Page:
You forgot to mention the fact you've effectively duplicated many of the ratios, and that the ideal shift pattern wouldn't be 1 through 12 on 1x, 1 through 12 on 2 x, 1 through 12 on 3x, etc ect, but rather you may have alternate between shifting front and rear to hit all possible ratios in the correct order. But as I mentioned there is significant overlap, so they may be much fewer than 40 unique ratios. At the very least the 1:1 and 2:1 gears in the 12 speed will be duplicated by each successive gear in the 5x multiplier , IE, 2:1 in the 12 speed on the 1x will be the same as 1:1 in the 12 speed on the 2x...
@Chad Blechinger cant we use prime number ratios to avoid overlapping?
I understand what your getting at but my brain won't let the numbers run out. 😐 would you just remove the overlapping combos or avoid them by engineering limits?
@Richard Brooks Shnee so this is pedantic, and I know what you mean, however saying x~2 is inaccurate. I know there's no "almost but just below" symbol in common use but.... Yeah pedantic I know.
What's less pedantic is the difference that causes can be huge in real life scenarios. Most likely this kind of setup would be treated as a reduction gear set rather than an addition gear set like shown here. Now I'm gonna assume it's something like a 1.95 to one, it's not it's closer to 1.9 but to prove my point. Drop this transmission into a 18 wheeler going 70mph with 20 in wheels and that slight gear ratio change is about 117 rpm at a *16 multiplier. Assuming an 18 wheeler is driving at those speeds 5 hours a day, 5 days a week, for 10 years and over the life of the truck it works out to be something like 1,520 gallons of diesel. That could be as high as $7k or 8$k depending on the going price of diesel. Now yes over the life of the vehicle you've probably spend 200,000 or $300,000 of gas. So yeah that's not a huge amount of money comparing how much money you put into the truck, but that's still a couple hundred bucks a year. Not a ton but definitely enough to make a difference.
So to summarize my long drawn out point, even a small difference in gear ratios can be a huge difference in certain scenarios.
@Richard Brooks Shnee No they aren't, also not effectively, if the last ratio is for example ~1.9, which one could call close enough. I agree in the following way: If you want to think of a real life manual gear box in a vehicle, nobody in their right mind wouldn't skip lots of gears, especially alls of those (1,m) ones, also a ratio range of almost 32 is ridiculous for normal vehicles :D
@Maurice Reichert yes they are. The operator would be skipping that last gear as x~2 and x2 are close enough to the same that any rpm differences would be negligible from their standpoint and so there is no worthwhile reason for the overlap. You're going to shift to x2. You're ignoring the point and purpose of a gear box. Effectively the same is wasted and is an overlap in range. Damn near the same output to engine rpm & torque.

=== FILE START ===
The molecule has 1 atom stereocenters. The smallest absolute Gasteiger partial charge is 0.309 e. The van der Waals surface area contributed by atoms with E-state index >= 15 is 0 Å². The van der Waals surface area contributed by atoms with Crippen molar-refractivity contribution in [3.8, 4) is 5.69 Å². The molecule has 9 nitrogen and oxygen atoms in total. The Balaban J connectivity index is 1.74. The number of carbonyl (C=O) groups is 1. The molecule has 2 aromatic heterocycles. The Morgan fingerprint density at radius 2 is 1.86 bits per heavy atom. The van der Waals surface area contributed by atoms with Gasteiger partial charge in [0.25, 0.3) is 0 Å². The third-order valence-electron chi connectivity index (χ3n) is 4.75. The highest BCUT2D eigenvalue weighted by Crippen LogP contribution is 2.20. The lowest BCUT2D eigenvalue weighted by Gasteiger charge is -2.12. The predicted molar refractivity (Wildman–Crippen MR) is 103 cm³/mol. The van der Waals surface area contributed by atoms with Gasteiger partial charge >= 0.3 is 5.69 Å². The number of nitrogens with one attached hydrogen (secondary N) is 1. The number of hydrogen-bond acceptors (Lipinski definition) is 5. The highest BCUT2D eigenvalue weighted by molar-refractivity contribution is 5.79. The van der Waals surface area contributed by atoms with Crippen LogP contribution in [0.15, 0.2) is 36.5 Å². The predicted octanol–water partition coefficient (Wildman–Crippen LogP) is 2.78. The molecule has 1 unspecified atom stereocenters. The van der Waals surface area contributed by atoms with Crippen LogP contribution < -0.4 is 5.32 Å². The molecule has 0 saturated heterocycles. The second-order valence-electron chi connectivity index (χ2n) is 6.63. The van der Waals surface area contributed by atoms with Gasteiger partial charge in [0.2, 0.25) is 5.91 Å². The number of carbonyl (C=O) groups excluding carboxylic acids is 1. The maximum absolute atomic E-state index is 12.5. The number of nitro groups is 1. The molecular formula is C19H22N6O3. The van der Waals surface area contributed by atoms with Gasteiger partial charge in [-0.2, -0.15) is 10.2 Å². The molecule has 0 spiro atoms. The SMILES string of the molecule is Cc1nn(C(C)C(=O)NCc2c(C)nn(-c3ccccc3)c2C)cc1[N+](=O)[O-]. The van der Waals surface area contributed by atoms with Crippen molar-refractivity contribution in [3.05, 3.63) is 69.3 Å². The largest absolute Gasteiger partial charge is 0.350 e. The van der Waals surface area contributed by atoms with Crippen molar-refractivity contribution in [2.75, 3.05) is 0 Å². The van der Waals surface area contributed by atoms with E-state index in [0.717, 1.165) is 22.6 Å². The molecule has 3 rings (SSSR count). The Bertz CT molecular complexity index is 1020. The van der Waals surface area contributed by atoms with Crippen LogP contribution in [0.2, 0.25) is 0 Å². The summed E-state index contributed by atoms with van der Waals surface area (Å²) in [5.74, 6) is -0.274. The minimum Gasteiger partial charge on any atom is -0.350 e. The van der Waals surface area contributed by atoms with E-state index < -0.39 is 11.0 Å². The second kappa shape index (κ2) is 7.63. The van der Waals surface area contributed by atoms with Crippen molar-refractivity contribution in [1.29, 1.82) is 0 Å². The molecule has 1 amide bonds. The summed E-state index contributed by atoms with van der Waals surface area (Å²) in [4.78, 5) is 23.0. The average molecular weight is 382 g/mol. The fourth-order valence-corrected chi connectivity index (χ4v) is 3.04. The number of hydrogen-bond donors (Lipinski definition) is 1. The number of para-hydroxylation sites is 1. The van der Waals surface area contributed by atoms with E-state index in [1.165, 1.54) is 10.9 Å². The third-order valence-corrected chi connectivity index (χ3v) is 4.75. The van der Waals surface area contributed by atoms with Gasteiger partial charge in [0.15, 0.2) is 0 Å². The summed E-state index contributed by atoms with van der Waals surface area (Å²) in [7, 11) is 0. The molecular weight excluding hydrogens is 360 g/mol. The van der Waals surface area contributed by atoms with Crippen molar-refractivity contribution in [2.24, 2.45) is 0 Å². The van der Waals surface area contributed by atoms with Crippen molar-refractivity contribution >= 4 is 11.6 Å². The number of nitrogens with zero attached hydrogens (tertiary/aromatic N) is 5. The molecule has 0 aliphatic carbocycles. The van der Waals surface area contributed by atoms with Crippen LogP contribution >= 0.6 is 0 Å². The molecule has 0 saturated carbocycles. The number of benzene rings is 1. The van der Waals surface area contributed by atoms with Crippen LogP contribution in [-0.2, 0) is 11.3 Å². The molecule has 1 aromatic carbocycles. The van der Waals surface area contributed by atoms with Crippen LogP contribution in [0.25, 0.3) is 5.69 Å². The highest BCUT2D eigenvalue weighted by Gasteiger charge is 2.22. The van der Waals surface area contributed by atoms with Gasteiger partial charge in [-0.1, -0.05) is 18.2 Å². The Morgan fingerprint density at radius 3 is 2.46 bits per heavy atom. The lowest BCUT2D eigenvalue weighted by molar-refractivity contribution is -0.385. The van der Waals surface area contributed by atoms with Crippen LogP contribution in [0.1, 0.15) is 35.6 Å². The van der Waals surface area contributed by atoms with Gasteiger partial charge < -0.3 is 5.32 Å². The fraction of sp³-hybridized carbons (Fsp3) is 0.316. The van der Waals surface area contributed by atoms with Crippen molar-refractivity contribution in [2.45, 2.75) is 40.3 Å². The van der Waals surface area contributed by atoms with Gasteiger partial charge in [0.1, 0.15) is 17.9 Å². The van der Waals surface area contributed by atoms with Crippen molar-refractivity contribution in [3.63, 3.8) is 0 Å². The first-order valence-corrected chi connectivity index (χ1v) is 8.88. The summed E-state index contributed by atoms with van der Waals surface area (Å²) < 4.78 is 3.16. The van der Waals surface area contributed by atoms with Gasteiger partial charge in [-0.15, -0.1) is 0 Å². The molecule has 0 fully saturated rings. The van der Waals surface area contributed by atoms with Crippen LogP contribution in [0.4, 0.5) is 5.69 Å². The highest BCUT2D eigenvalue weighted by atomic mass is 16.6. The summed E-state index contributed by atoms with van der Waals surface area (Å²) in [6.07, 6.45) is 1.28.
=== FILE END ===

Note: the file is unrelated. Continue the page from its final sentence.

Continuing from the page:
Your "but the numbers are slightly different" is obnoxiously pedantic to the point of counterproductivity and ignorant to the point of a drive train.
You can cry technically right all you want. You're effectively wrong.
Incredible Job! Steven, the transmission is so mind blowing to see it in action you did a great job designing how the first transmission gear set continues in to the multiplier gear set your best video yet
happy holidays Steven.
I have rebuilt transmissions from big trucks.
It’s not as hard to imagine the building process as it’s all simply gears.
To get the different ranges, one can simply add reducers and multipliers to a section behind the main gear set.
The final drive is important here, as it needs to be matched with the horsepower going through the input shaft.
The torque is managed by how robust the gears and shafts are, so little beyond making them hardy enough to stand the maximum torque is the simple part.
Trading speed for the torque is the big trick, because the needed horsepower can be easily overwhelmed by just having too much at the final drive for the engine to keep moving!
Just gotta remember the equations and remember which gear is which though it does help that they'll all splice to together. Gotta love that diesel program in tech schools.
most gear boxes dont increase speed until the highest gear(s). for example, the standard 5 speed transmissions gear significantly down from gears 1-3, 4th gear is direct drive, and fifth gear is slightly over driven. most transfer cases gear down even more, and the diff gears down for the final drive ratio. most cars engines are spinning roughly 3 times faster than the axle in the highest gear. a better design for this is to either flip the input and output so you're always gearing down, or make the 1:1 gear either 6 or 7 and up or down from there, including the multipliers, which to eliminate doubling gear ratios, should be a 5 speed with 1:4.05, 1:2.05. 1:1, 2.05:1, and 4.05:1 or something similar. that way, gear 30 is 1:1 approximately, and every other gear is higher or lower than the input.
So you made a 12 speed transmission with a 5 speed transfer case. Pretty damn cool
I’m curious: did you use even-tuning 2^(1/12) gear ratio steps in your front-gear box? If so, you created essentially a 5-octave mechanical instrument, that’s tuned in a modern temperament tuning!
Hey, you do also technically have CVT gearboxes, they are generally not used in manual gearboxes because it makes no sence too, but some automatics use them, and they have a "infinit" amount of gear ratios between Min and Max :) I think it would be really cool to see you try to make a manual CVT gearbox!